In addition to treatment of your objects, we can also help with preservation and display. Frames and boxes not only provide an attractive enclosure for objects, but they also protect them on the wall or shelf. Having important items framed also makes it easier to quickly retrieve them in case of a disaster like fire or flood. We use high quality museum board and hinging techniques, and we're also able to create bespoke frames in our furniture studio. 

Round Robin letter (manuscript recto and verso)

For this letter, which came framed with masking tape and acidic board—with a hole cut in the backing board so the verso was visible, leaving the letter completely exposed there—we came up with a solution to keep the current method of framing as similar as possible while still protecting the letter. We recut the mounts for either side with museum board, but instead of using wood on the back we cut a Perspex sheet that would screw onto the frame. We also added hinges, with which the frame would be attached to the wall, allowing the curators to safely turn the frame over to show visitors the other side with less risk than removing it from a hook. 

Client: Dr Johnson's House

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Portrait of Bennett Langton

Sometimes all that's needed (or all that can be changed) is a new mount. For this portrait, framed crooked in an acidic mount with awkwardly small margins, we decided with the curator that although the new mount would cover the signature, making the margins wider would be more visually appropriate and would cover the damage caused by the old mount. This type of discolouration is from being next to the acidic mount for too long, and it's rarely removed except by bleaching, which causes a different kind of damage to paper and can make matters worse in the long run.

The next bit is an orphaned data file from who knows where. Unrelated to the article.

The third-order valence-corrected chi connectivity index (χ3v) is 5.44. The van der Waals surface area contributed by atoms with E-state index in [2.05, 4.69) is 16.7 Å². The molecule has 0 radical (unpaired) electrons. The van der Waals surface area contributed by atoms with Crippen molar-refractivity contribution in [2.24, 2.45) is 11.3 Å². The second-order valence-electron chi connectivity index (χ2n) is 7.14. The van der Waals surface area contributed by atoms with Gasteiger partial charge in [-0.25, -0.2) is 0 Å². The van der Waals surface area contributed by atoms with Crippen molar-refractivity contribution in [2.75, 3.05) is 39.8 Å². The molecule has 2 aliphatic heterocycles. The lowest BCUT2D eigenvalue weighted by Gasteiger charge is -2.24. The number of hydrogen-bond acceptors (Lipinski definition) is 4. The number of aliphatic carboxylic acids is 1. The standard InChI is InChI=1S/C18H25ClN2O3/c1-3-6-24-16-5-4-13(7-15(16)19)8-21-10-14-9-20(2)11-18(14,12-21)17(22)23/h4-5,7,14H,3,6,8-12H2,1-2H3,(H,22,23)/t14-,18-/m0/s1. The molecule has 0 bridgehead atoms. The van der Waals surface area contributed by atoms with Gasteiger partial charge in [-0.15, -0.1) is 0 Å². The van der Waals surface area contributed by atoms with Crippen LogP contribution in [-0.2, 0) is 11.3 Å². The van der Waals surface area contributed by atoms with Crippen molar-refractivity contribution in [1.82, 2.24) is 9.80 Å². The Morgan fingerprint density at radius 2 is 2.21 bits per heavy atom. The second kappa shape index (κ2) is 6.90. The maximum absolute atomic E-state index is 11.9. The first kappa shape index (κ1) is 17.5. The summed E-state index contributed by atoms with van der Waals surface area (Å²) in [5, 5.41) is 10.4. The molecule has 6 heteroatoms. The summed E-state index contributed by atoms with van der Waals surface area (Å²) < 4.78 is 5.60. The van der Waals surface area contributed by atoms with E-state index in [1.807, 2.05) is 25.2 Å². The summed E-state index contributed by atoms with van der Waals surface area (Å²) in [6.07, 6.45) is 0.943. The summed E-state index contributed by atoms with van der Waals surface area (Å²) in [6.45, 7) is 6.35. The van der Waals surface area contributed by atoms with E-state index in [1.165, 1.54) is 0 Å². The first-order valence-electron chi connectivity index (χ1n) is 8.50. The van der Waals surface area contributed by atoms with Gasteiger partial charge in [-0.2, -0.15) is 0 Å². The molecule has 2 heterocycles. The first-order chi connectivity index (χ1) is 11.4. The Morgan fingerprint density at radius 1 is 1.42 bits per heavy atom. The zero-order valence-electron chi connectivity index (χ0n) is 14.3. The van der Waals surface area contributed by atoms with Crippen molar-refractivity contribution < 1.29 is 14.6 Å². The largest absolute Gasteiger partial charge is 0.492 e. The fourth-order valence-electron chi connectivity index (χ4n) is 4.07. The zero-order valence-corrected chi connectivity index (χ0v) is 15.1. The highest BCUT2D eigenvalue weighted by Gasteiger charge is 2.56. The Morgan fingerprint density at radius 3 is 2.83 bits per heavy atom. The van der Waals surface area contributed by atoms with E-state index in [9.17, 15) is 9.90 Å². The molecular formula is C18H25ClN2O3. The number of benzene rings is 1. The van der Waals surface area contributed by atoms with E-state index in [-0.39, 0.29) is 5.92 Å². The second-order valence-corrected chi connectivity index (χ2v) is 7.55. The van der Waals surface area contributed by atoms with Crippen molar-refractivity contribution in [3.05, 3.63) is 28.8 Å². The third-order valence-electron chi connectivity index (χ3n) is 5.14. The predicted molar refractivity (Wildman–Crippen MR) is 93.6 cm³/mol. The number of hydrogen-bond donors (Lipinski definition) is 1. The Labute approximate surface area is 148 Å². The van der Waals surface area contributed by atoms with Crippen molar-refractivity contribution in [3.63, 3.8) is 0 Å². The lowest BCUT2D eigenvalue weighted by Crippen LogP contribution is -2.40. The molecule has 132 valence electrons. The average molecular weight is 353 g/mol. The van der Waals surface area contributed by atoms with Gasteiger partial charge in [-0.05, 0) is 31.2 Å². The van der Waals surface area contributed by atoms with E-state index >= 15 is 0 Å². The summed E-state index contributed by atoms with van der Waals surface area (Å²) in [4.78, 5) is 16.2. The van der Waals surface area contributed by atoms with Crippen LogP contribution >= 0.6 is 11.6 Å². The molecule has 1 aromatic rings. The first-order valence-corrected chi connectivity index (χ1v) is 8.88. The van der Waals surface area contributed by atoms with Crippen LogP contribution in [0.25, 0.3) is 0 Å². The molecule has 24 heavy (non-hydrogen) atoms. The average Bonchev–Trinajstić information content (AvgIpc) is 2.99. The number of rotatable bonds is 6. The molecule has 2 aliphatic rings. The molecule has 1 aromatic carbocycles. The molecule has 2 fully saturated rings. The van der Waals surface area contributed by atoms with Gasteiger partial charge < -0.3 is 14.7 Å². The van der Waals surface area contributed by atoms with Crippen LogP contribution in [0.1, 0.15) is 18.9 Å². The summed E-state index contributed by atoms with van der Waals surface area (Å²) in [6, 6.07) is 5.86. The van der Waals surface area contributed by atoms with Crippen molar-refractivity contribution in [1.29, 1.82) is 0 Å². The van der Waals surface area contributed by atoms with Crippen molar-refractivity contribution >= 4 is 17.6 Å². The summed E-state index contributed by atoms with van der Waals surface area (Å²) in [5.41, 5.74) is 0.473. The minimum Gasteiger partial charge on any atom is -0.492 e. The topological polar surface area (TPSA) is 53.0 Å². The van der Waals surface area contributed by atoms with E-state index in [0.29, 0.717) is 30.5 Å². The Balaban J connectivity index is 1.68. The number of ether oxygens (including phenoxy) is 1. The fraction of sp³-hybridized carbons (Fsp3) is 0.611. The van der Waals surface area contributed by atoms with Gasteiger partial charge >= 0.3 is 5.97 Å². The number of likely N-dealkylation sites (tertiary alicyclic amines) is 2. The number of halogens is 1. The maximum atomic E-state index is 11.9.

Client: Dr Johnson's House

Drop spine box with Perspex spine

Designed to allow full view of the spine without sacrificing stability and durability of the box—an advantage both for security and libraries where aesthetics matter. The Perspex spine can even be labeled with foils.

Client: Georgetown University Library (Washington DC)

Drop spine boxes with pressure lips

These boxes keep the contents under pressure in the right place, and/or compensate for unevenness in the binding.

Drop spine box with custom padded folders

This box was designed to house folded-up maps of different dimensions in simple folders. The foam and card padding keeps each map in place and brings each up to the same dimension, so they can be safely house in a box.

Client: Admiralty Library, Portsmouth

Drop spine boxes with shelves and compartments: for several objects each.

Drop spine box with integral cradle: store the object and the cradle in the same place.